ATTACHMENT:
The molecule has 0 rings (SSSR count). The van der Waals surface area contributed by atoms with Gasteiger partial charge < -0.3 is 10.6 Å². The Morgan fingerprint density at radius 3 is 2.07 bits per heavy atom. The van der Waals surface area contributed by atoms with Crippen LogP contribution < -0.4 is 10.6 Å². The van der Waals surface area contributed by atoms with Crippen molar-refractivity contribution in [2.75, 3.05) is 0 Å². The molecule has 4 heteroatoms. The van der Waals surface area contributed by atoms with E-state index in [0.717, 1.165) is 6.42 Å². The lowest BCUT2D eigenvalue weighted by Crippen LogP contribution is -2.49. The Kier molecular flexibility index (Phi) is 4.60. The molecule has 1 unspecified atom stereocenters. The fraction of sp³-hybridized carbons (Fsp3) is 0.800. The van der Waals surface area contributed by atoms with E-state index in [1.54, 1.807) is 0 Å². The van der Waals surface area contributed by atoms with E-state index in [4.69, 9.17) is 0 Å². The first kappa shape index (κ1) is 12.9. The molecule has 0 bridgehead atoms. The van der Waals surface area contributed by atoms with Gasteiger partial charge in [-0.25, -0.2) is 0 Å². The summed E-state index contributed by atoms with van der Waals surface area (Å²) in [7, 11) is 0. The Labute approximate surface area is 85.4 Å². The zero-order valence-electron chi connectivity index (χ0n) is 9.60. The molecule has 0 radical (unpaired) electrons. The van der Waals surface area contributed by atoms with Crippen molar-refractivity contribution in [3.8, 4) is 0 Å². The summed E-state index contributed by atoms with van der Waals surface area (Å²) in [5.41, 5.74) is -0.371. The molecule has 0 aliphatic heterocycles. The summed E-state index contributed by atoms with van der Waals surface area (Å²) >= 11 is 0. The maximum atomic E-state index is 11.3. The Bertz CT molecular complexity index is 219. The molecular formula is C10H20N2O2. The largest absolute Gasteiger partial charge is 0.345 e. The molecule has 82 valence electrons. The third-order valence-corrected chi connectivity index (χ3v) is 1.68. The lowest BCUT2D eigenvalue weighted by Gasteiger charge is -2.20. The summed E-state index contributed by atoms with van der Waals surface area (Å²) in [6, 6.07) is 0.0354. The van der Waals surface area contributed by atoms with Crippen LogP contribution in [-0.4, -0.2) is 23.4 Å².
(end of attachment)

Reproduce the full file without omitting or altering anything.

The molecule has 0 rings (SSSR count). The van der Waals surface area contributed by atoms with Gasteiger partial charge < -0.3 is 10.6 Å². The Morgan fingerprint density at radius 3 is 2.07 bits per heavy atom. The van der Waals surface area contributed by atoms with Crippen LogP contribution < -0.4 is 10.6 Å². The van der Waals surface area contributed by atoms with Crippen molar-refractivity contribution in [2.75, 3.05) is 0 Å². The molecule has 4 heteroatoms. The van der Waals surface area contributed by atoms with E-state index in [0.717, 1.165) is 6.42 Å². The lowest BCUT2D eigenvalue weighted by Crippen LogP contribution is -2.49. The Kier molecular flexibility index (Phi) is 4.60. The molecule has 1 unspecified atom stereocenters. The fraction of sp³-hybridized carbons (Fsp3) is 0.800. The van der Waals surface area contributed by atoms with E-state index in [1.54, 1.807) is 0 Å². The van der Waals surface area contributed by atoms with E-state index in [4.69, 9.17) is 0 Å². The first kappa shape index (κ1) is 12.9. The molecule has 0 bridgehead atoms. The van der Waals surface area contributed by atoms with Gasteiger partial charge in [-0.25, -0.2) is 0 Å². The summed E-state index contributed by atoms with van der Waals surface area (Å²) in [7, 11) is 0. The Labute approximate surface area is 85.4 Å². The zero-order valence-electron chi connectivity index (χ0n) is 9.60. The molecule has 0 radical (unpaired) electrons. The van der Waals surface area contributed by atoms with Crippen molar-refractivity contribution in [3.8, 4) is 0 Å². The summed E-state index contributed by atoms with van der Waals surface area (Å²) in [5.41, 5.74) is -0.371. The molecule has 0 aliphatic heterocycles. The summed E-state index contributed by atoms with van der Waals surface area (Å²) >= 11 is 0. The maximum atomic E-state index is 11.3. The Bertz CT molecular complexity index is 219. The molecular formula is C10H20N2O2. The largest absolute Gasteiger partial charge is 0.345 e. The molecule has 82 valence electrons. The third-order valence-corrected chi connectivity index (χ3v) is 1.68. The lowest BCUT2D eigenvalue weighted by Gasteiger charge is -2.20. The summed E-state index contributed by atoms with van der Waals surface area (Å²) in [6, 6.07) is 0.0354. The van der Waals surface area contributed by atoms with Crippen LogP contribution in [-0.4, -0.2) is 23.4 Å².